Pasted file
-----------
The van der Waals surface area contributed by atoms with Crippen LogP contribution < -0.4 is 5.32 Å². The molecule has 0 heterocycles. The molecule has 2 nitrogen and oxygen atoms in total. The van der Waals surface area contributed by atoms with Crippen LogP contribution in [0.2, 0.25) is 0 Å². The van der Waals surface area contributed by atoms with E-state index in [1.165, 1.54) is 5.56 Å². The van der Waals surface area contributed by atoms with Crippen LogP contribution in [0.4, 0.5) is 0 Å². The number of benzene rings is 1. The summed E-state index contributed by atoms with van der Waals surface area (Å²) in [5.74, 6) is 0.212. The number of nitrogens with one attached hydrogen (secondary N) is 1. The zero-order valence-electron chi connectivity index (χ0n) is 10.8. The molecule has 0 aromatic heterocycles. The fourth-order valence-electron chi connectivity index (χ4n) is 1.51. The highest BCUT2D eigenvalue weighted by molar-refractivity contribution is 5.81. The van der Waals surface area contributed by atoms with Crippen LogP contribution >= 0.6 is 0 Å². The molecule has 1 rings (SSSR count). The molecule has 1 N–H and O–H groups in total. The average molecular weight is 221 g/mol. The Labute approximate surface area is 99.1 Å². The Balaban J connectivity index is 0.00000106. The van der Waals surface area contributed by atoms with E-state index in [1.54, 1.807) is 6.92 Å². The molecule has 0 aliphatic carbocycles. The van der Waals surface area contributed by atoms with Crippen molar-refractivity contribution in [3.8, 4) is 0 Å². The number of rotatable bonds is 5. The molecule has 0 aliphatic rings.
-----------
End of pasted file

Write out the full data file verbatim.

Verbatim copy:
The van der Waals surface area contributed by atoms with Crippen LogP contribution < -0.4 is 5.32 Å². The molecule has 0 heterocycles. The molecule has 2 nitrogen and oxygen atoms in total. The van der Waals surface area contributed by atoms with Crippen LogP contribution in [0.2, 0.25) is 0 Å². The van der Waals surface area contributed by atoms with E-state index in [1.165, 1.54) is 5.56 Å². The van der Waals surface area contributed by atoms with Crippen LogP contribution in [0.4, 0.5) is 0 Å². The number of benzene rings is 1. The summed E-state index contributed by atoms with van der Waals surface area (Å²) in [5.74, 6) is 0.212. The number of nitrogens with one attached hydrogen (secondary N) is 1. The zero-order valence-electron chi connectivity index (χ0n) is 10.8. The molecule has 0 aromatic heterocycles. The fourth-order valence-electron chi connectivity index (χ4n) is 1.51. The highest BCUT2D eigenvalue weighted by molar-refractivity contribution is 5.81. The van der Waals surface area contributed by atoms with Crippen LogP contribution >= 0.6 is 0 Å². The molecule has 1 rings (SSSR count). The molecule has 1 N–H and O–H groups in total. The average molecular weight is 221 g/mol. The Labute approximate surface area is 99.1 Å². The Balaban J connectivity index is 0.00000106. The van der Waals surface area contributed by atoms with E-state index in [1.54, 1.807) is 6.92 Å². The molecule has 0 aliphatic carbocycles. The van der Waals surface area contributed by atoms with Crippen molar-refractivity contribution in [3.8, 4) is 0 Å². The number of rotatable bonds is 5. The molecule has 0 aliphatic rings.